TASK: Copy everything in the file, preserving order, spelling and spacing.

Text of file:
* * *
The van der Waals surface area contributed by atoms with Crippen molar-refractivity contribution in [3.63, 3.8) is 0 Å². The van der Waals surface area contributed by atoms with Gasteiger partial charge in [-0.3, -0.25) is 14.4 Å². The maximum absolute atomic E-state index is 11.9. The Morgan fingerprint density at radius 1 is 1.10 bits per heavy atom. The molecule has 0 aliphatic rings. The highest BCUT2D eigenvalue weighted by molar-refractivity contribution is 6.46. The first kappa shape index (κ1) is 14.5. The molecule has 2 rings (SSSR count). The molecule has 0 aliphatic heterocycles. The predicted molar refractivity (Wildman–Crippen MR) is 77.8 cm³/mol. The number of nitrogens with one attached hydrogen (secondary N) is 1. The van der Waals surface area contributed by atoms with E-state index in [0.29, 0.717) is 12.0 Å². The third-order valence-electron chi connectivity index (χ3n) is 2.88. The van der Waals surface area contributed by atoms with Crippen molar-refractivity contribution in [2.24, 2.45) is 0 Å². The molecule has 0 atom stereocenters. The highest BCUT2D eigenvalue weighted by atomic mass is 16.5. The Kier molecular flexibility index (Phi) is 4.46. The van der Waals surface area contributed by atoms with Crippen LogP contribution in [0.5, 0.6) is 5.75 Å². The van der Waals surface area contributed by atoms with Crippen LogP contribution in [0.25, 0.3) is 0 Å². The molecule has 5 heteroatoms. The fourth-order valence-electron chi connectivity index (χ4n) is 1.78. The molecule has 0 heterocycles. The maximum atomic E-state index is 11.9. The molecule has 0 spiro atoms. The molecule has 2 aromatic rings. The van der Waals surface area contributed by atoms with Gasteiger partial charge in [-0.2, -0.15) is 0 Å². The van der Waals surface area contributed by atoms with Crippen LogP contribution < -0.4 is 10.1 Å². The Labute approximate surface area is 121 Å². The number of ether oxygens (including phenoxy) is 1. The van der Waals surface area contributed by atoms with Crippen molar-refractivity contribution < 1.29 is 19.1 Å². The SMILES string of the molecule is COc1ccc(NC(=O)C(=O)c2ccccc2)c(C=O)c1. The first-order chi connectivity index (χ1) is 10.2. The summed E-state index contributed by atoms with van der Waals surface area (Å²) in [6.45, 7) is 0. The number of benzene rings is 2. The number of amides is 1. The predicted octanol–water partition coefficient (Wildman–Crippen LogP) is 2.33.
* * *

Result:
The van der Waals surface area contributed by atoms with Crippen molar-refractivity contribution in [3.63, 3.8) is 0 Å². The van der Waals surface area contributed by atoms with Gasteiger partial charge in [-0.3, -0.25) is 14.4 Å². The maximum absolute atomic E-state index is 11.9. The Morgan fingerprint density at radius 1 is 1.10 bits per heavy atom. The molecule has 0 aliphatic rings. The highest BCUT2D eigenvalue weighted by molar-refractivity contribution is 6.46. The first kappa shape index (κ1) is 14.5. The molecule has 2 rings (SSSR count). The molecule has 0 aliphatic heterocycles. The predicted molar refractivity (Wildman–Crippen MR) is 77.8 cm³/mol. The number of nitrogens with one attached hydrogen (secondary N) is 1. The van der Waals surface area contributed by atoms with E-state index in [0.29, 0.717) is 12.0 Å². The third-order valence-electron chi connectivity index (χ3n) is 2.88. The van der Waals surface area contributed by atoms with Crippen molar-refractivity contribution in [2.24, 2.45) is 0 Å². The molecule has 0 atom stereocenters. The highest BCUT2D eigenvalue weighted by atomic mass is 16.5. The Kier molecular flexibility index (Phi) is 4.46. The van der Waals surface area contributed by atoms with Crippen LogP contribution in [0.5, 0.6) is 5.75 Å². The van der Waals surface area contributed by atoms with Crippen LogP contribution in [0.25, 0.3) is 0 Å². The molecule has 5 heteroatoms. The fourth-order valence-electron chi connectivity index (χ4n) is 1.78. The molecule has 0 heterocycles. The maximum atomic E-state index is 11.9. The molecule has 0 spiro atoms. The molecule has 2 aromatic rings. The van der Waals surface area contributed by atoms with Gasteiger partial charge in [-0.2, -0.15) is 0 Å². The van der Waals surface area contributed by atoms with Crippen LogP contribution < -0.4 is 10.1 Å². The Labute approximate surface area is 121 Å². The number of ether oxygens (including phenoxy) is 1. The van der Waals surface area contributed by atoms with Crippen molar-refractivity contribution < 1.29 is 19.1 Å². The SMILES string of the molecule is COc1ccc(NC(=O)C(=O)c2ccccc2)c(C=O)c1. The first-order chi connectivity index (χ1) is 10.2. The summed E-state index contributed by atoms with van der Waals surface area (Å²) in [6.45, 7) is 0. The number of benzene rings is 2. The number of amides is 1. The predicted octanol–water partition coefficient (Wildman–Crippen LogP) is 2.33.